Re: Re: ‘Dutch Billys’

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@Devin wrote:

Re 33 Thomas Street, gunter are you sure that that is the remains of a twin-gabled facade? There lots of pictures of old gabled houses in Dublin, but I’ve never seen a picture of a two-bay house with a twin gable.

Yea. 32, no. 33 is the early Georgian.

I think we can be sure (if that’s not a contradiction in terms) for several reasons.

1. Grant it there are no photographs of an unaltered two, or three bay, twin, but we have that etching of the triple on Molesworth Street (Speaker Foster’s house)

2. Anywhere we’re calling up a ‘twin-Billy’, we’re already seeing ‘Billy’ in the other characteristics, so we’re just trying to put a roof on it.

3. A standard ‘Billy’ will either have the roof springing from the top floor joists, or from half way up the attic storey walls. the top storey was an ‘attic’ storey.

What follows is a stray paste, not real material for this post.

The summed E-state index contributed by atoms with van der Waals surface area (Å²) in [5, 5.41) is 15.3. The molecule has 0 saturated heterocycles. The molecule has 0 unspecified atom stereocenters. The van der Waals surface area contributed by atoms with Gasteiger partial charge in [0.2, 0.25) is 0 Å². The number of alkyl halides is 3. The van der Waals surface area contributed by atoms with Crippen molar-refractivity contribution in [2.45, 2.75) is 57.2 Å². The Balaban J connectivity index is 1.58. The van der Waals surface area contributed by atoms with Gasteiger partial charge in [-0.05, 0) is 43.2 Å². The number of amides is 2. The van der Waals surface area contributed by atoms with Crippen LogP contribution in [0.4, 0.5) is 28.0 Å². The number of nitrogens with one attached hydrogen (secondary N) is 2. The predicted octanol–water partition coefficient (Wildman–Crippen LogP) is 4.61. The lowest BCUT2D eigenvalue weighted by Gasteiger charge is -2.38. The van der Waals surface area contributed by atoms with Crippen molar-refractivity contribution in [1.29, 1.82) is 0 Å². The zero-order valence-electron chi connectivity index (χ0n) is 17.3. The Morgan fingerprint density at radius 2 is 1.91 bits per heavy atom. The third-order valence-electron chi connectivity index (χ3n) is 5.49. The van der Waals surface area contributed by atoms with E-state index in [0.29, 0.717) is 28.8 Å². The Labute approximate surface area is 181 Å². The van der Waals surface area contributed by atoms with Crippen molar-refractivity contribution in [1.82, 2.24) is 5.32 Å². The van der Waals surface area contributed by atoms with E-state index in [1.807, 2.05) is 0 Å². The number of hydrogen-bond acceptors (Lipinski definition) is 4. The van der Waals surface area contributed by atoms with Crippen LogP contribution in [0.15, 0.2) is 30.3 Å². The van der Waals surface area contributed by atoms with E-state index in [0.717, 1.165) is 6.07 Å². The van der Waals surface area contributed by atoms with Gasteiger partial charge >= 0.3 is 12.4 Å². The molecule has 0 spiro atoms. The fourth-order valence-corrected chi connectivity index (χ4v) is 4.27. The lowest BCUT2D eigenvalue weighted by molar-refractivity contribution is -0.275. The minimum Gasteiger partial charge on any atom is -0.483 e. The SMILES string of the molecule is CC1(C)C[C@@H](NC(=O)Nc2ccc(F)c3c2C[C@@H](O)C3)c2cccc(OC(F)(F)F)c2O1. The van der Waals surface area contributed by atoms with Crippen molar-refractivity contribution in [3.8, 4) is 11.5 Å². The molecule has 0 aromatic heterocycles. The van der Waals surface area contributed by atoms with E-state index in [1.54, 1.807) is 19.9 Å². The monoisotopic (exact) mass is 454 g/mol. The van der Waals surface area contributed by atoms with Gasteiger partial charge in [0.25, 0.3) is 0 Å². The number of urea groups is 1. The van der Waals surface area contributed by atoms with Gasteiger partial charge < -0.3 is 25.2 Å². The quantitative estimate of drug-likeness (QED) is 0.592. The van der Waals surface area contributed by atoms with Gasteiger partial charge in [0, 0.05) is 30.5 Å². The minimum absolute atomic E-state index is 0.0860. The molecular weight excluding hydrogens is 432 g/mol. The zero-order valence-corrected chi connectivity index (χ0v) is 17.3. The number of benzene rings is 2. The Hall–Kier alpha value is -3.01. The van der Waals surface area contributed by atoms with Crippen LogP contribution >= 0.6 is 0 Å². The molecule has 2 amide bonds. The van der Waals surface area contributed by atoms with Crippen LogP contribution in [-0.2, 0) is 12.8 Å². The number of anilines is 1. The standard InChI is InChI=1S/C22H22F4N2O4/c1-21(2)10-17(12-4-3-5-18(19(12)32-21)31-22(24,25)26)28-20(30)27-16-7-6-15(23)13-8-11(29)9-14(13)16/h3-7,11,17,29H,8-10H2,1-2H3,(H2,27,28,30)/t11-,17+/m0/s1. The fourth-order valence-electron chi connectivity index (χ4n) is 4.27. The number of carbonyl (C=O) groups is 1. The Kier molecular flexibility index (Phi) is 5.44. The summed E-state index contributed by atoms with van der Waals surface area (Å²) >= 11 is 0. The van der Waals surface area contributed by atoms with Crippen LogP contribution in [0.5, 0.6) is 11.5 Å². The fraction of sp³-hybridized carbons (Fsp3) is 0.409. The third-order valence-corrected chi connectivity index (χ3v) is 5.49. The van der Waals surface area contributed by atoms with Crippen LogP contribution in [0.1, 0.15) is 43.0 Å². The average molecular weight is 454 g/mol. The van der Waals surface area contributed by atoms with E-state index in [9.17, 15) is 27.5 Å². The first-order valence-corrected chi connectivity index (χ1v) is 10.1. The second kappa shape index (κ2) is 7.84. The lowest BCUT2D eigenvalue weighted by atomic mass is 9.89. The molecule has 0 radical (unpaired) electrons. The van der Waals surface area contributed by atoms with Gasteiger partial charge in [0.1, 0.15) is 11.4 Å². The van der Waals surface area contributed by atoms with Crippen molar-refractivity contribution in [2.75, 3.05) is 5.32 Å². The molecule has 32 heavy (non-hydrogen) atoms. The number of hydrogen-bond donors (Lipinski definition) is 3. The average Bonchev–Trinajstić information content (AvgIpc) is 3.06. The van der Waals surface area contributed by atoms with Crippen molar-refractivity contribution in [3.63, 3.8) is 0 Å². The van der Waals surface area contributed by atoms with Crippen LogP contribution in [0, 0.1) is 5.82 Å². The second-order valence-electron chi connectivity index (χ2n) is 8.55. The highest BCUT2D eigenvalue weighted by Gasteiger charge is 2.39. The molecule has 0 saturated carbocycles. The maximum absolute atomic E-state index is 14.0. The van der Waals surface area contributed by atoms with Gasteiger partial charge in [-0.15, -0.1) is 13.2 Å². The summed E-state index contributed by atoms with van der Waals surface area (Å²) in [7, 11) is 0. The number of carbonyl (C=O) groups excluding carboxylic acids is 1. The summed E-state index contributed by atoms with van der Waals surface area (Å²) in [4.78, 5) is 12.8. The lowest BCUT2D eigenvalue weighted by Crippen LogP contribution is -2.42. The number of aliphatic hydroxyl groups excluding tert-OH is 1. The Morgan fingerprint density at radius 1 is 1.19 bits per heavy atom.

4. The ones we’re calling ‘twin’ Billys have no attic storey, the stairs stops at the last full floor.

5. We know from the photographs/drawings of 30 Jervis St and the two New Row South corner houses (pairs of houses) that ‘close-coupled’ twin Billys existed. The central section of a close-coupled twin-Billy would be identical in appearance and construction to the houses we’re calling twin-Billys.

6. The twin axial roof profiles required a serious beam running front to back, beams were never used in the Georgianification of other Billy types, but beams were a standard part of the Dutch Billy roof construction.

7. There wasn’t the same need to rebuild the roofs of twin-Billys to make them conform to Georgian taste, because the lower profiles of the roofs could be hidden effectively with simple hips to the front (32 Thomas St.), or a higher parapet, (25 James St.)

8. One of the possible rationals for the popularity of twin Billys may have been that they actually required fewer heavy beams (one) than single gabled roof construction (minimum two).

I’ll try and conjour up a few diagrams to support this when I get a chance.

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